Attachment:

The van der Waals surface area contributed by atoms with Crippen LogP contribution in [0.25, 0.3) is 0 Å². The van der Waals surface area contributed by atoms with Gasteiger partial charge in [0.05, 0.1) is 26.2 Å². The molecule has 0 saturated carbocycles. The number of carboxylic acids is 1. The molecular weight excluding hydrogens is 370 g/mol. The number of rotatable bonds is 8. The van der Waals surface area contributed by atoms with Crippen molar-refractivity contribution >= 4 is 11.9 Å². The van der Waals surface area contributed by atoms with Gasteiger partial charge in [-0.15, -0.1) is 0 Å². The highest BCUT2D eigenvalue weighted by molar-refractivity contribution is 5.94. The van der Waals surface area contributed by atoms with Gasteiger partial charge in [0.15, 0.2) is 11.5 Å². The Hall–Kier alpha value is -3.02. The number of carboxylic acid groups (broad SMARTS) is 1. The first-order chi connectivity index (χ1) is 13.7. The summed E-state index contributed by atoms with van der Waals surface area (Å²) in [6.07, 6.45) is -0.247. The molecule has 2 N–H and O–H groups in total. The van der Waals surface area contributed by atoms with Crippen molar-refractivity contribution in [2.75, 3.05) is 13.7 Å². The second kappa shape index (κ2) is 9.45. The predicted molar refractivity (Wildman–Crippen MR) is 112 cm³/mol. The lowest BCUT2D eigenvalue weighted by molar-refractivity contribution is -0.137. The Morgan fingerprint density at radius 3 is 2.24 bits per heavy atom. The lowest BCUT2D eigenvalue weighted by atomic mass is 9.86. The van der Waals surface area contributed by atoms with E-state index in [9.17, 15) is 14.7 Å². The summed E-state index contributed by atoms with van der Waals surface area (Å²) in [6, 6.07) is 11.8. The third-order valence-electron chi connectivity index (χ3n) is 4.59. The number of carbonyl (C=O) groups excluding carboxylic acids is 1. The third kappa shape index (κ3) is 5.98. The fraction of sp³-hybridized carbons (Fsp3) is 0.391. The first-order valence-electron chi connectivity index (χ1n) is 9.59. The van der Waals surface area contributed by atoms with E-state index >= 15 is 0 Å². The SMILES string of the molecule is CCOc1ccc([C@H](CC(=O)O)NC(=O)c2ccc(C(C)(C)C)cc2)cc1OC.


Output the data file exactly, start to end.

The van der Waals surface area contributed by atoms with Crippen LogP contribution in [0.25, 0.3) is 0 Å². The van der Waals surface area contributed by atoms with Gasteiger partial charge in [0.05, 0.1) is 26.2 Å². The molecule has 0 saturated carbocycles. The number of carboxylic acids is 1. The molecular weight excluding hydrogens is 370 g/mol. The number of rotatable bonds is 8. The van der Waals surface area contributed by atoms with Crippen molar-refractivity contribution >= 4 is 11.9 Å². The van der Waals surface area contributed by atoms with Gasteiger partial charge in [-0.15, -0.1) is 0 Å². The highest BCUT2D eigenvalue weighted by molar-refractivity contribution is 5.94. The van der Waals surface area contributed by atoms with Gasteiger partial charge in [0.15, 0.2) is 11.5 Å². The Hall–Kier alpha value is -3.02. The number of carboxylic acid groups (broad SMARTS) is 1. The first-order chi connectivity index (χ1) is 13.7. The summed E-state index contributed by atoms with van der Waals surface area (Å²) in [6.07, 6.45) is -0.247. The molecule has 2 N–H and O–H groups in total. The van der Waals surface area contributed by atoms with Crippen molar-refractivity contribution in [2.75, 3.05) is 13.7 Å². The second kappa shape index (κ2) is 9.45. The predicted molar refractivity (Wildman–Crippen MR) is 112 cm³/mol. The lowest BCUT2D eigenvalue weighted by molar-refractivity contribution is -0.137. The Morgan fingerprint density at radius 3 is 2.24 bits per heavy atom. The lowest BCUT2D eigenvalue weighted by atomic mass is 9.86. The van der Waals surface area contributed by atoms with E-state index in [9.17, 15) is 14.7 Å². The summed E-state index contributed by atoms with van der Waals surface area (Å²) in [6, 6.07) is 11.8. The third-order valence-electron chi connectivity index (χ3n) is 4.59. The number of carbonyl (C=O) groups excluding carboxylic acids is 1. The third kappa shape index (κ3) is 5.98. The fraction of sp³-hybridized carbons (Fsp3) is 0.391. The first-order valence-electron chi connectivity index (χ1n) is 9.59. The van der Waals surface area contributed by atoms with E-state index >= 15 is 0 Å². The SMILES string of the molecule is CCOc1ccc([C@H](CC(=O)O)NC(=O)c2ccc(C(C)(C)C)cc2)cc1OC.